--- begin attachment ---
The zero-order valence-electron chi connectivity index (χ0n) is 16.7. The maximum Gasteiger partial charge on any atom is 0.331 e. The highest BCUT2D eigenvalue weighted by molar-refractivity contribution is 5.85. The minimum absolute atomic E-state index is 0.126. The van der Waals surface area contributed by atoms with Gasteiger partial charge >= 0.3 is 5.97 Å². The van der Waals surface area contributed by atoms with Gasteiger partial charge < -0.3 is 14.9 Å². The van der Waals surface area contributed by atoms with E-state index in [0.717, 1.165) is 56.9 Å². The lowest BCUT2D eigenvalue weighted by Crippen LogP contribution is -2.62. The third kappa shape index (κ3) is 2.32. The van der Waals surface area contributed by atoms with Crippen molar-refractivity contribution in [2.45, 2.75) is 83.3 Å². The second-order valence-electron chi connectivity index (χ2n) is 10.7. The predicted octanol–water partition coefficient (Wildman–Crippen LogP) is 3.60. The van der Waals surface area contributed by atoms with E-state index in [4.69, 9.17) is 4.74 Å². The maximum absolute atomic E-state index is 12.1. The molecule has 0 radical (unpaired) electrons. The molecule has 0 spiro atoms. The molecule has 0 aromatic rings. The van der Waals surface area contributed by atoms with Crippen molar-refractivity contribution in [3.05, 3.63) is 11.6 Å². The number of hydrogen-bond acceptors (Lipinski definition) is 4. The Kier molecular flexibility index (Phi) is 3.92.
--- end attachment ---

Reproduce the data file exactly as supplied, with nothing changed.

The zero-order valence-electron chi connectivity index (χ0n) is 16.7. The maximum Gasteiger partial charge on any atom is 0.331 e. The highest BCUT2D eigenvalue weighted by molar-refractivity contribution is 5.85. The minimum absolute atomic E-state index is 0.126. The van der Waals surface area contributed by atoms with Gasteiger partial charge >= 0.3 is 5.97 Å². The van der Waals surface area contributed by atoms with Gasteiger partial charge < -0.3 is 14.9 Å². The van der Waals surface area contributed by atoms with E-state index in [0.717, 1.165) is 56.9 Å². The lowest BCUT2D eigenvalue weighted by Crippen LogP contribution is -2.62. The third kappa shape index (κ3) is 2.32. The van der Waals surface area contributed by atoms with Crippen molar-refractivity contribution in [2.45, 2.75) is 83.3 Å². The second-order valence-electron chi connectivity index (χ2n) is 10.7. The predicted octanol–water partition coefficient (Wildman–Crippen LogP) is 3.60. The van der Waals surface area contributed by atoms with E-state index in [4.69, 9.17) is 4.74 Å². The maximum absolute atomic E-state index is 12.1. The molecule has 0 radical (unpaired) electrons. The molecule has 0 spiro atoms. The molecule has 0 aromatic rings. The van der Waals surface area contributed by atoms with Crippen molar-refractivity contribution in [3.05, 3.63) is 11.6 Å². The number of hydrogen-bond acceptors (Lipinski definition) is 4. The Kier molecular flexibility index (Phi) is 3.92.